As news about EVs rapidly gains momentum, it can feel like this is just a fad or the latest craze, but this is a movement that has been brewing for decades. Rather than being bump in the road, I think we’re experiencing a tipping point in the market.

Tesla Stock and Charging Network

Welcome to Tesla Tuesday!

Tesla stock is a wild ride. My second post in this series was about buying one share of Tesla stock right before the biggest market cap growth in the history of capitalism. It was fun to watch my little share bounce around on the wild seas of Wall Street, but I set a sell order for $0.25 more than my purchase price. My little experiment was just for fun and I didn’t actually want to lose any money. I guess I should have sold when it was up $300-400 because my sell order triggered last week. In fairness, the total market index fund that I prefer was also back down to around the same point as when I bought the Tesla share, but I’d rather have my money there long term anyway. So with that, I’m out of the Tesla stock game. That means no more disclaimer on my posts going forward.

In other news, it has been interesting to watch other car makers wake up to the EV market since we ordered our Tesla last fall. Ford appears to be leading the domestic pack and VW has been doing well in Europe for a couple years. Tesla has a big head start though and one of their key advantages is their charging network. Most of the time we’ll be charging at home, but if we go on a road trip, I don’t want to be nervous about charging. A global engineering accounting firm did a test of EV charging networks and basically concluded that if you have a Tesla, they are hands down the winners, but since they aren’t open to all cars from all manufacturers, they lost out in total score to the Electrify America network. (source data) The compatibility part is interesting from a business perspective, but from an ownership perspective, this report makes me feel good about our decision. There are plenty of other comparisons showing the impressive reliability of the Tesla network and I mentioned this in my original post about why we chose Tesla. The market is going to look very different by the time we’re ready to by another vehicle so who knows what we will choose at that point.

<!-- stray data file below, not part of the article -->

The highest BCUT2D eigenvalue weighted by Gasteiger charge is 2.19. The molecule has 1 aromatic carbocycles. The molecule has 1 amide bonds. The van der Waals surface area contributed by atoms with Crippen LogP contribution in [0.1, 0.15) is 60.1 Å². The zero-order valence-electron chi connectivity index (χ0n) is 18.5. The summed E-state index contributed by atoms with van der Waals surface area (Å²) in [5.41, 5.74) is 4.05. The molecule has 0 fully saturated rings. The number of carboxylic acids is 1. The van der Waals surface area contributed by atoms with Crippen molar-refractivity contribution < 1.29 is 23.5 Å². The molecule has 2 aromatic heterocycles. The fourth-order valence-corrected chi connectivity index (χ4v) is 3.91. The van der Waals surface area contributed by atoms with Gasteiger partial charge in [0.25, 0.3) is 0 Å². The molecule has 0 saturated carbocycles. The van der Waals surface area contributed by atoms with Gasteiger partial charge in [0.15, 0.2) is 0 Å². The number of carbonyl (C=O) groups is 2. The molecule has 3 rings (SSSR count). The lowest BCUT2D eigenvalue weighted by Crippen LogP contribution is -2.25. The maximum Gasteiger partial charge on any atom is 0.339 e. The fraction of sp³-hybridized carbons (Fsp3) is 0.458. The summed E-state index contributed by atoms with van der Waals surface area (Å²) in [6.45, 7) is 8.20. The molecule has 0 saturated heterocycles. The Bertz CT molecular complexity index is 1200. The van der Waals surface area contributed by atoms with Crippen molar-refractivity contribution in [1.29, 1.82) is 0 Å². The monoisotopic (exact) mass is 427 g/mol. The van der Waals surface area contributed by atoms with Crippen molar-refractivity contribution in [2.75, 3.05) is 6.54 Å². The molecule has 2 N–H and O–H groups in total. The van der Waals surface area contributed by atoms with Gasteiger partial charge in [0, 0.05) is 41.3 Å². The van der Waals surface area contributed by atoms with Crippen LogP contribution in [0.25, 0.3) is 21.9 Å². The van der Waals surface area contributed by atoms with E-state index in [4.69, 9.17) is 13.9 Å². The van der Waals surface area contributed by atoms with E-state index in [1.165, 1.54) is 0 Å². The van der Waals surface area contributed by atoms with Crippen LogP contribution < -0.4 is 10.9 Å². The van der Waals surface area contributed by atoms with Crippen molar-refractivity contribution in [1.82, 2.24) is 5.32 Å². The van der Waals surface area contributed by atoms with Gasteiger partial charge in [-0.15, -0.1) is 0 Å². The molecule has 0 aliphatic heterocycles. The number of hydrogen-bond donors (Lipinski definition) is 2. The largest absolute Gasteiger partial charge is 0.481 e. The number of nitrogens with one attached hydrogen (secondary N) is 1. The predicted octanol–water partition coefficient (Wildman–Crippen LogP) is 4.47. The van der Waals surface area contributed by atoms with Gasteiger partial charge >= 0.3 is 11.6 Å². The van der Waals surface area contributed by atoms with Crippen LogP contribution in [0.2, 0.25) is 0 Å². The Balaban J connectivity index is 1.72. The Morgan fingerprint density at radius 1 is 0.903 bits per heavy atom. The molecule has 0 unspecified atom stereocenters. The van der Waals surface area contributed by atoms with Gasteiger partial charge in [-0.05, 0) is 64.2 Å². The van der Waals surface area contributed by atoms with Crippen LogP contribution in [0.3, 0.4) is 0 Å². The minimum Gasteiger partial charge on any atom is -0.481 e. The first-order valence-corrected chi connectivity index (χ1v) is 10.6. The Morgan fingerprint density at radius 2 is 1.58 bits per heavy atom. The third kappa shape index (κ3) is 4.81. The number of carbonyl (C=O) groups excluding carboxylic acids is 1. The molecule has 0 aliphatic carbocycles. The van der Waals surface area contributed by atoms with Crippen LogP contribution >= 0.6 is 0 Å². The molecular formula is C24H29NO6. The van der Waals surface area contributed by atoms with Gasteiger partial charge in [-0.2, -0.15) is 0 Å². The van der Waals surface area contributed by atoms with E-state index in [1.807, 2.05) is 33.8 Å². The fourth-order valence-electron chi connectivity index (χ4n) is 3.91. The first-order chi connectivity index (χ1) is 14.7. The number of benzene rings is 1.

Tesla Megapacks

Welcome to another Tesla Tuesday!